The impact of maternal mortality


— Twenty-one years ago, Dr. Doral Pulley and his wife Alecia were happily awaiting the arrival of their twins. The newlyweds’ long awaited moment had arrived. Alecia gave birth to a set of twin girls— Brittney and Courtney. Then, something went terribly wrong.

“We knew she had a cough,” recalled Pulley. “She was told to take some medicine and that she would be better in a couple of days. However, in a couple of days, she was not fine. They thought she had a cold, and it was not a cold. Ten days later, she was dead.”

He added, “I became a single father of two beautiful girls. However, it was difficult being a single parent. I had to discontinue my study at Princeton University and pastoring a church.”

Merck for Mothers, which recently launched a $500 million initiative focused on creating a world where no woman has to die from complications related to pregnancy and childbirth, points out that when a woman dies, the effects on her family are enormous. Merck for Mothers further noted that her baby is more likely to die before the age of two and her other children are up to 10 times more likely to leave school, suffer from poor health, or die prematurely.

However, Dr. Pulley and his twins beat the odds.

Pulley currently serves as vice principal of St. Frances Academy. His twin girls Brittney and Courtney are now 21-years-old. Brittney is a senior at Hampton University, and Courtney is a senior at Ferrum College. Pulley says his in-laws were major contributors.

“Kids need their mothers and fathers,” he said. “I can’t be a mother and father. A child should not have to live without their mother. However, my in-laws were there to help me. I was an only child, and both of my parents are deceased. My in-laws gave me a break, and encouraged me. I did not know anything about parenting.”

He added, “Once my girls were able to walk and talk, I started pursuing my ministry again and went back to school. I would not have been able to do it without my in-laws. We are a tight-knit family and work together to ensure the girls have everything they need.”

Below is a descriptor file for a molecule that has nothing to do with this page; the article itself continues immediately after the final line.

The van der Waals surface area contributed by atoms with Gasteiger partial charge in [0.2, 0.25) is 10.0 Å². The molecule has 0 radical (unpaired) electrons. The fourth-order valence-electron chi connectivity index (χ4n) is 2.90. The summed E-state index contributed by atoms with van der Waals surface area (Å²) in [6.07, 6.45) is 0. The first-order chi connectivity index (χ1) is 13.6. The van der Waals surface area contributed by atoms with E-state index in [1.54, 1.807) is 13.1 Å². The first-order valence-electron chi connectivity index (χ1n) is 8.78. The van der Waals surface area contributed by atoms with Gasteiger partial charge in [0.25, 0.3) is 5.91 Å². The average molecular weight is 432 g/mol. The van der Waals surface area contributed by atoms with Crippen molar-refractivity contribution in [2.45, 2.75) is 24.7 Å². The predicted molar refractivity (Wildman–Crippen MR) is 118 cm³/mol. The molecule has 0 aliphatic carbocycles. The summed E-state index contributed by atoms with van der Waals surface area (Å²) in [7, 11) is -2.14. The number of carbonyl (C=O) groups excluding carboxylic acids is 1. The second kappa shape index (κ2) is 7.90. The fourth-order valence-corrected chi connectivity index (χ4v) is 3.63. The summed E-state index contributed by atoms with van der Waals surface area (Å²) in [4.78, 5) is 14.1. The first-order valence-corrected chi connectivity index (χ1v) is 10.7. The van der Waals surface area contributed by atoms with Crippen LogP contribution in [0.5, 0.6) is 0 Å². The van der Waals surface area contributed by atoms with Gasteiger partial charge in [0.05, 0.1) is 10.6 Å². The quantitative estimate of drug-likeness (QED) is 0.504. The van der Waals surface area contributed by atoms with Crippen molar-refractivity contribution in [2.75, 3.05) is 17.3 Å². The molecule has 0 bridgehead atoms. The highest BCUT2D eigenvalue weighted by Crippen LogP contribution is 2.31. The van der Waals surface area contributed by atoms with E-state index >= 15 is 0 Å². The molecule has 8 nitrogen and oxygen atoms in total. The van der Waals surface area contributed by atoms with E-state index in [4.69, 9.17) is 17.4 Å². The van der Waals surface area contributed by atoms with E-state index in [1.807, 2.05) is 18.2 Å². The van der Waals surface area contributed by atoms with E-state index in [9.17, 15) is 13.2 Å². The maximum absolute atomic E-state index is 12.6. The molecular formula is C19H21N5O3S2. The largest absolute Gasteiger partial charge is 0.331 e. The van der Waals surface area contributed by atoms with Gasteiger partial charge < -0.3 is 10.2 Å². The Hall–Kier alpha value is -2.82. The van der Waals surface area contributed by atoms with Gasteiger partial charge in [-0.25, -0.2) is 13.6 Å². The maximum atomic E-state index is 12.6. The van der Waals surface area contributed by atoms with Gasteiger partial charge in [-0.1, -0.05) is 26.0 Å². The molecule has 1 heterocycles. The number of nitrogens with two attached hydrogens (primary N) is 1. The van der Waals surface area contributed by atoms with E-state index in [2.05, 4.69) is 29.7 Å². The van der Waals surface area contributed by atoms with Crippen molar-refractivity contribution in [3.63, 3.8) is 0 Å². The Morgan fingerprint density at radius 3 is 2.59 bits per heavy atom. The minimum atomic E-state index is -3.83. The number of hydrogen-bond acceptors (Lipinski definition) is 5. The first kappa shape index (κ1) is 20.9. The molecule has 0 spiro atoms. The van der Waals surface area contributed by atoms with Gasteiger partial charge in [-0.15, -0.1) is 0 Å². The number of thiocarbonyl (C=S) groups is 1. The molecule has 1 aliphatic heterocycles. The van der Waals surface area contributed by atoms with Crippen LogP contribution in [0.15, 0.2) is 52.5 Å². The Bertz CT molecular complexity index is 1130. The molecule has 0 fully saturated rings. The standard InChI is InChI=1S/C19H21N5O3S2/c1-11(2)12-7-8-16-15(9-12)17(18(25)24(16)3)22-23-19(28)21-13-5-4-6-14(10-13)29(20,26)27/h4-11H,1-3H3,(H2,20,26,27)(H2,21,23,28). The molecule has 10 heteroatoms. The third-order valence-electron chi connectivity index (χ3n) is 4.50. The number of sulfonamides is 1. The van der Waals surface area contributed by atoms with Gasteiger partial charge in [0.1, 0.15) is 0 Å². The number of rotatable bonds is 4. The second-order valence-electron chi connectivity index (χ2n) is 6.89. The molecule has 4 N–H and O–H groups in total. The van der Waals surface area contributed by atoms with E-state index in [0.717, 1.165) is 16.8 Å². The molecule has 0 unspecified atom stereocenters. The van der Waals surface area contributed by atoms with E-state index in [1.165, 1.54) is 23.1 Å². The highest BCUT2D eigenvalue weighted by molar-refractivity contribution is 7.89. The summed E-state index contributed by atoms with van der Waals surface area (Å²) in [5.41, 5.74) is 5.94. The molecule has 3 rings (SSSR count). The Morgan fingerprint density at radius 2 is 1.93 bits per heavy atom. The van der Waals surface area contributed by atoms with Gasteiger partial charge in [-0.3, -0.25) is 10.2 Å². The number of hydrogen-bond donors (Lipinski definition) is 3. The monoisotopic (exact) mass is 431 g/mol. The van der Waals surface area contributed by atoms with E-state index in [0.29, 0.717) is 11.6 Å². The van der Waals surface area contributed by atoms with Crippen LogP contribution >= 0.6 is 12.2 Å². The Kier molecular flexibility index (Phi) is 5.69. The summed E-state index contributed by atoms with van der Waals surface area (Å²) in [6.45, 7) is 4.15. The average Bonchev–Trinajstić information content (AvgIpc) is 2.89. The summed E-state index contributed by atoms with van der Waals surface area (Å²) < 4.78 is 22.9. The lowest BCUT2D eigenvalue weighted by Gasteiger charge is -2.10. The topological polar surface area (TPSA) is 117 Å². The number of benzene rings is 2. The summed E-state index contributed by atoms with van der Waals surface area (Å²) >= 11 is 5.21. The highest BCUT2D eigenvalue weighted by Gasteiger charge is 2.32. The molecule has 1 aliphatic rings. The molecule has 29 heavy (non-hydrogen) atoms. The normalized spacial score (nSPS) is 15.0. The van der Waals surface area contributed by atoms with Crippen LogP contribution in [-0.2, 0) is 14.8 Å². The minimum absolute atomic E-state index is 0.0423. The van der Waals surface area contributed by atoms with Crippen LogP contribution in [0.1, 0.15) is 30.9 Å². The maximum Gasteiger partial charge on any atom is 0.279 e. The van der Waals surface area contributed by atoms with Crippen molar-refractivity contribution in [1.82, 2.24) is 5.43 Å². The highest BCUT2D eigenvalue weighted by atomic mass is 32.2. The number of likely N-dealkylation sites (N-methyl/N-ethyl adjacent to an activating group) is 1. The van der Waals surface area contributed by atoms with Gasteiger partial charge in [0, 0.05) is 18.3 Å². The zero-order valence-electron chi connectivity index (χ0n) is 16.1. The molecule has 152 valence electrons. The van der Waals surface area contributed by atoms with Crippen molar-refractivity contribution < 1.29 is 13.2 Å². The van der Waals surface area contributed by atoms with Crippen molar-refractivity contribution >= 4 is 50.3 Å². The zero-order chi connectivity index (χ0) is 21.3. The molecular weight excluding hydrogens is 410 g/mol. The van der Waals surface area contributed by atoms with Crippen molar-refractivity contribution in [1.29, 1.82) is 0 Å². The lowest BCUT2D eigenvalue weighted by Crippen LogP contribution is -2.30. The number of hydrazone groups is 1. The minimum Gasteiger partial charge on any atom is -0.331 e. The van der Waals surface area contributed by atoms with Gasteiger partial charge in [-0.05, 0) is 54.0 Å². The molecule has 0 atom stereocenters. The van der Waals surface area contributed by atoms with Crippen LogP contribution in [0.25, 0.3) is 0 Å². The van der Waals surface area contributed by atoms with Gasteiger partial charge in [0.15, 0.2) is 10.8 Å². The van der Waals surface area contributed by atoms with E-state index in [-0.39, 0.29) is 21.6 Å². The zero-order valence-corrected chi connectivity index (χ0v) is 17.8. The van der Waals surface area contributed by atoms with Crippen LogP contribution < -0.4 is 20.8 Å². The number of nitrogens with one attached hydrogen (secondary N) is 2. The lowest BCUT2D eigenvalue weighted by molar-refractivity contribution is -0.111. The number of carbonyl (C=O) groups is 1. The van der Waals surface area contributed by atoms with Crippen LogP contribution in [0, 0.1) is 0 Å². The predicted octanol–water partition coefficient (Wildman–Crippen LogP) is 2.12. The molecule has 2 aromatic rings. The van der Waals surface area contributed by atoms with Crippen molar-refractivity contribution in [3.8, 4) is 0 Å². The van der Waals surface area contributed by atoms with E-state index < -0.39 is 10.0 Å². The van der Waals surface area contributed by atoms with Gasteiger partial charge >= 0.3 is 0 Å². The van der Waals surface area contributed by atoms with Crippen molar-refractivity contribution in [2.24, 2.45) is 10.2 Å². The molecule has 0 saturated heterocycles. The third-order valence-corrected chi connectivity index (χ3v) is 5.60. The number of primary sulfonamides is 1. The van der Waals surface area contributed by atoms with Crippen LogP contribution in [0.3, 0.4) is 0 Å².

According to Dr. Pulley, his wife died of congestive heart failure and pneumonia. He says he is hopeful his story will help others.

“This changed the entire dynamic of our family,” said Dr. Pulley. “I want children to stop being without their moms. I want this to be reduced. I want this to stop. Alicia knew inside that something was not right. She was told she had a cold, but it was not a cold. This could have been prevented. Families need to pay attention and get a second opinion.”

Dr. Priya Agrawal is the executive director of Merck for Mothers. Drawing on the company’s history of discovering innovative, life-saving medicines and vaccines, Merck for Mothers is applying Merck’s scientific and business expertise— as well as its financial resources and experience in taking on tough global healthcare challenges— to reduce maternal mortality around the world.

“We focused on listening to people like Doral Pulley and Alma Roberts,” said Dr. Agrawal referring to Alma Roberts of Baltimore Healthy Start. “If we don’t listen and learn, we can’t improve.” Baltimore Healthy Start has been awarded one of eight planning grants given nationally by Merck for Mothers.

Dr. Pulley applauds the Merck for Mothers initiative.

“I want women to pay attention to their bodies and advocate for their care,” he said. “This program will be a huge help. My hope is that maternal death could be reduced or even eliminated.”